NEW YORK—About 35% of small-business owners have used their own personal savings or credit cards to stay afloat, a new survey from CreditCards.com found, CNBC reports. Other sources for financial help included business credit cards or savings accounts, or loans, such as the Paycheck Protection Program (PPP). Seventy percent of survey respondents indicated they have used one of those sources to keep their doors open since March when the coronavirus pandemic started.
“These are tough numbers,” said Ted Rossman, industry analyst for CreditCards.com. “They show just how dire this is for small businesses, and also how intertwined their personal and business finances are. You kind of have to worry about some of them compromising their own financial well-being.”
For business credit cards, owners might be personally held liable for paying the balance. “It’s a bit of a misconception because these cards might give you better rewards on business stuff like office supplies or online advertising but in the end, they require a personal guarantee,” Rossman said. “So usually the owner ends up being on the hook personally.”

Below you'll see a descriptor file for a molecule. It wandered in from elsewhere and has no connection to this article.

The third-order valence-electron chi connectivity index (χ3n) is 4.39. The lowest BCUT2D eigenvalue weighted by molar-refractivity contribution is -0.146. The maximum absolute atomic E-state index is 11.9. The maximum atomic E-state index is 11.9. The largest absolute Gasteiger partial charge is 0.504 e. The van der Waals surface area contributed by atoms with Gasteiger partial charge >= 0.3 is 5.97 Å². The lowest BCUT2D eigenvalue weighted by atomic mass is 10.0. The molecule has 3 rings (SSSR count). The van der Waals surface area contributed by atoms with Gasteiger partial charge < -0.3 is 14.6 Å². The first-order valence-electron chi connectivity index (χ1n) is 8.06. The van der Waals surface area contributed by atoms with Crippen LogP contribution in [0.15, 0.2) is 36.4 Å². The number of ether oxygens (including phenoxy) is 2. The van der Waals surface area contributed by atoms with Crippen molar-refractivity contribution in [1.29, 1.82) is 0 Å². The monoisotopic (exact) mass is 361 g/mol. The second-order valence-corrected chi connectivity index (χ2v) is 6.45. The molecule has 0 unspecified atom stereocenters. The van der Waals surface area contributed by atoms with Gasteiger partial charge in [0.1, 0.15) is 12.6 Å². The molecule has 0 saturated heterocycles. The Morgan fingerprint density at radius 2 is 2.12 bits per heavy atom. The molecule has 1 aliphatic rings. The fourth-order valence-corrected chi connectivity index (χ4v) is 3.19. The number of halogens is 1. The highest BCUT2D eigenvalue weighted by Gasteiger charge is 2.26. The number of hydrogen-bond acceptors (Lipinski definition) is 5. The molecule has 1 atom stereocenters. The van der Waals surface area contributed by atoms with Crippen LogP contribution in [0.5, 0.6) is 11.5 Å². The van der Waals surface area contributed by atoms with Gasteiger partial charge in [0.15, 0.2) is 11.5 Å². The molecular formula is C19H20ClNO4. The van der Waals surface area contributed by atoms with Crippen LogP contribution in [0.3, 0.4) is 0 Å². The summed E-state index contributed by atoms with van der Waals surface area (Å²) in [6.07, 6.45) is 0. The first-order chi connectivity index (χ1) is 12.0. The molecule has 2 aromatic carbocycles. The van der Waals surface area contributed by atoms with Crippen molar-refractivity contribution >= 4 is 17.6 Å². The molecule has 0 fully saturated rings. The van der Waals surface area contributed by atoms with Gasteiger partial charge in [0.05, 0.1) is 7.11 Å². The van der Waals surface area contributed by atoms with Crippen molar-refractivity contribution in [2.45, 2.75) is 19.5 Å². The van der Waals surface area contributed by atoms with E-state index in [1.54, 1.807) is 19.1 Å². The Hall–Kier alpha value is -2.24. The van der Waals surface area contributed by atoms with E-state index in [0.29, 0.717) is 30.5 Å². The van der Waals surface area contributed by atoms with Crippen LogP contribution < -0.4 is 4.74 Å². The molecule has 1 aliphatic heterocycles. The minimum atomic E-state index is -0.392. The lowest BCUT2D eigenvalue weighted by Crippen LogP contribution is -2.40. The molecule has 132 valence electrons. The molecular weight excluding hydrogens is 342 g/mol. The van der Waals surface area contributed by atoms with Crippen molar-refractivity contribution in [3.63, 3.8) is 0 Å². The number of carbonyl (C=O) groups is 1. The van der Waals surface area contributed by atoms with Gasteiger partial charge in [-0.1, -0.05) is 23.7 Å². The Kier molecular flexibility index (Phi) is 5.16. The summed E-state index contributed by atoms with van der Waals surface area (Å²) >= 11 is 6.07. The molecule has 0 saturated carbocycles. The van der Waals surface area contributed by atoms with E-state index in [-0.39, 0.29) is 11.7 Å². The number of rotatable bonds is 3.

Corporate credit cards allow the company itself to be the debt guarantee, but companies must have at least $1 million in revenue to qualify for those cards. “The longer this stretches on, the more help that will be needed,” Rossman said. “If there’s not substantial government stimulus, we’ll see a lot more businesses and consumers falling behind.”
This week, congressional Republicans, Democrats and the White House have begun negotiations for what will be included in the next stimulus package. NACS has been leading a broad coalition of essential industry associations asking for liability relief. These groups sent a letter to Congress asking that liability legislation (the SAFE TO WORK Act) be included in that package.
NACS has compiled resources to help the convenience retail community navigate the COVID-19 crisis. For news updates and guidance, visit our coronavirus resources page.